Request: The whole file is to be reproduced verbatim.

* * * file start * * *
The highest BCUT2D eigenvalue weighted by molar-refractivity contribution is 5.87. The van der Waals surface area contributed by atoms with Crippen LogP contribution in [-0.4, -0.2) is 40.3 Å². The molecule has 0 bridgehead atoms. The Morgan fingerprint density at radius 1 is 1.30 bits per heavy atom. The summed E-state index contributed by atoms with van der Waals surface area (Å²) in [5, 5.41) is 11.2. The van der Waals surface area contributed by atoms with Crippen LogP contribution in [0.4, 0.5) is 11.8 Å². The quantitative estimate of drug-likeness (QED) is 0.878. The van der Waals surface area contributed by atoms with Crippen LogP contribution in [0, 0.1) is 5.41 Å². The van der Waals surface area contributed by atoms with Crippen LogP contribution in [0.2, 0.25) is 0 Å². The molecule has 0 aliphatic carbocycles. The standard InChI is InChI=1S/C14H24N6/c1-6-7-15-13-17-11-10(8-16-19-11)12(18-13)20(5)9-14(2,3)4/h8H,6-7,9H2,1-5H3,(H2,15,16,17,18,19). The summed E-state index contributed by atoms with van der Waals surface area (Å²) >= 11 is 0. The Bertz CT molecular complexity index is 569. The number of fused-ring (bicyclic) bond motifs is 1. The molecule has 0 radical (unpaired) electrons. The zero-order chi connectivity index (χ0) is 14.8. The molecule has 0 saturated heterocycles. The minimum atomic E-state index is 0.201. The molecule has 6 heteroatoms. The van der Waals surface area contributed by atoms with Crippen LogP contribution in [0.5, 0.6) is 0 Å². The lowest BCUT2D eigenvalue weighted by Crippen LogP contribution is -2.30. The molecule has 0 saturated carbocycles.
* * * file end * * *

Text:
The highest BCUT2D eigenvalue weighted by molar-refractivity contribution is 5.87. The van der Waals surface area contributed by atoms with Crippen LogP contribution in [-0.4, -0.2) is 40.3 Å². The molecule has 0 bridgehead atoms. The Morgan fingerprint density at radius 1 is 1.30 bits per heavy atom. The summed E-state index contributed by atoms with van der Waals surface area (Å²) in [5, 5.41) is 11.2. The van der Waals surface area contributed by atoms with Crippen LogP contribution in [0.4, 0.5) is 11.8 Å². The quantitative estimate of drug-likeness (QED) is 0.878. The van der Waals surface area contributed by atoms with Crippen LogP contribution in [0, 0.1) is 5.41 Å². The van der Waals surface area contributed by atoms with Crippen LogP contribution in [0.2, 0.25) is 0 Å². The molecule has 0 aliphatic carbocycles. The standard InChI is InChI=1S/C14H24N6/c1-6-7-15-13-17-11-10(8-16-19-11)12(18-13)20(5)9-14(2,3)4/h8H,6-7,9H2,1-5H3,(H2,15,16,17,18,19). The summed E-state index contributed by atoms with van der Waals surface area (Å²) >= 11 is 0. The Bertz CT molecular complexity index is 569. The number of fused-ring (bicyclic) bond motifs is 1. The molecule has 0 radical (unpaired) electrons. The zero-order chi connectivity index (χ0) is 14.8. The molecule has 0 saturated heterocycles. The minimum atomic E-state index is 0.201. The molecule has 6 heteroatoms. The van der Waals surface area contributed by atoms with Crippen LogP contribution in [0.5, 0.6) is 0 Å². The lowest BCUT2D eigenvalue weighted by Crippen LogP contribution is -2.30. The molecule has 0 saturated carbocycles.